Blog / Fraud analytics

Are merchants facing a criminal customer crisis?

There’s a new fraud threat on the rise – and it’s your customers. First-party fraud is infamously tricky to catch and a huge revenue risk. How can you detect and deter criminal behavior in your customer base?

29 August 2023

Are merchants facing a criminal customer crisis?

Professional fraudsters aren’t the only ones looking to capitalize on ecommerce growth. Your genuine customers are looking to get in on the action too. Our survey of global fraud trends revealed that 40% of merchants have seen an increase in friendly fraud. And over 50% say the same for promotion and refund/returns abuse.

But cracking down on fraudulent customers is a bit more complicated. Yes, you need to catch these “criminal customers” to protect your business. But how do you do this without losing reformable individuals as genuine customers while also deterring others from doing the same?

What’s driving criminal customers? (and why they’re a problem)

First-party fraud is essentially fraud committed by an individual using their own identity and credentials. This behavior could be accidental, opportunistic or malicious. So this may be genuine customers exploiting loopholes to save a buck or intentionally looking to make fraudulent gains.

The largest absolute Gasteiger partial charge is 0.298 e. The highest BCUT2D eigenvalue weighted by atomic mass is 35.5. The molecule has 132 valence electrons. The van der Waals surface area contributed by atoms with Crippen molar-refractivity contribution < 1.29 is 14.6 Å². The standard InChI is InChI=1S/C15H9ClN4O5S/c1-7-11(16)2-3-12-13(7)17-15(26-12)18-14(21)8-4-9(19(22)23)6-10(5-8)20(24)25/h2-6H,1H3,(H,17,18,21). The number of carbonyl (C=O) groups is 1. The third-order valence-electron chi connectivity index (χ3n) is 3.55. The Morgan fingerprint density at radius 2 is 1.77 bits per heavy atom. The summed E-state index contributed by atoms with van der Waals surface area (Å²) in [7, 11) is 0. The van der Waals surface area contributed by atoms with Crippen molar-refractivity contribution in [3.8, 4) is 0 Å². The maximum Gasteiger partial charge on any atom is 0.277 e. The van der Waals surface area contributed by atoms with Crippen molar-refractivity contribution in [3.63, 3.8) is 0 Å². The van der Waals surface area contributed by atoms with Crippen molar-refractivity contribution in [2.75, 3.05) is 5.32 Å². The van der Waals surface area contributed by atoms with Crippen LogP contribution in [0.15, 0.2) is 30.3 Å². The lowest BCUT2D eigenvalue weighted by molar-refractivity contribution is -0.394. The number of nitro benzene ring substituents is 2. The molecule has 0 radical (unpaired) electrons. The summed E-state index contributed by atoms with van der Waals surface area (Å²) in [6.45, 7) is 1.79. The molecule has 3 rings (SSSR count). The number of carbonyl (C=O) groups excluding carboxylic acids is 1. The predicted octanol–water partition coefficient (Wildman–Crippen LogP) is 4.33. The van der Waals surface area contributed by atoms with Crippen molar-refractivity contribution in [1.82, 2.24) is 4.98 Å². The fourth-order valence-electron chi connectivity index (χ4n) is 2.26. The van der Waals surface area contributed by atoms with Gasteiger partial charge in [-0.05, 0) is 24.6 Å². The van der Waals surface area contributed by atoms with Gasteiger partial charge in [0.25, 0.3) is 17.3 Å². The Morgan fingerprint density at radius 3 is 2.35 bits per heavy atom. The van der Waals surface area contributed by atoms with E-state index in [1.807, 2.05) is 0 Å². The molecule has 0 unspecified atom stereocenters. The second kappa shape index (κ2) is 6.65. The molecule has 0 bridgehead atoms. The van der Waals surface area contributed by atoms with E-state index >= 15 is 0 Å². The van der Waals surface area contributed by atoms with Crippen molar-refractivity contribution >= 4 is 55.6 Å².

So, why is this a growing problem?

  • The cost of living crisis: Rising energy costs and inflation have put customers under pressure to cut costs for basic needs. Faced with this situation, many are easily tempted by money-saving tips – even if they aren’t entirely above board.

  • Access to fraudy information: Social media has become a breeding ground for fraud. The viral “Tesco method” on TikTok is just one example. Easy access to this sort of Information normalizes fraud, and desperate customers can easily be incentivized to take risks.

  • More opportunities: Promotions, Buy Now Pay Later, contactless delivery, and other steps to make buying easier create vulnerabilities that criminal customers can exploit.

Almost 1 in 13 admit to having been involved in fraud over the last year in the UK alone. What’s more, if it works once, customers are likely to do it again.

Ravelin - Criminal Customers

How criminal customers commit fraud

Understanding the different tactics customers might use is the first step to identifying criminal customers and stopping them. So what does first-party fraud look like in practice?

Friendly fraud

Friendly fraud is when a customer requests a chargeback directly from the bank, rather than seeking a refund from you. This can happen because they are confused about how to claim a refund, have buyer’s remorse, or just don’t recognize a charge on their bank account. Equally, it could have been done on purpose.

More than 75% of customers admit to filing chargebacks strictly out of convenience. Either way, 40% of those who commit this type of fraud will try again within 60 days.

This is bad. You have to pay the refund and a fee from the payment provider. And if your chargeback ratio gets too high, you risk higher fees or having your accounts disabled. Chargebacks are projected to cost financial institutions and merchants more than $117 billion in 2023.

Refund/returns abuse

Refund/returns abuse is when a customer uses your refund policy to the extent that it becomes unprofitable. On the other end of the spectrum, refund/returns fraud is outright malicious fraud for profit. Tactics can include: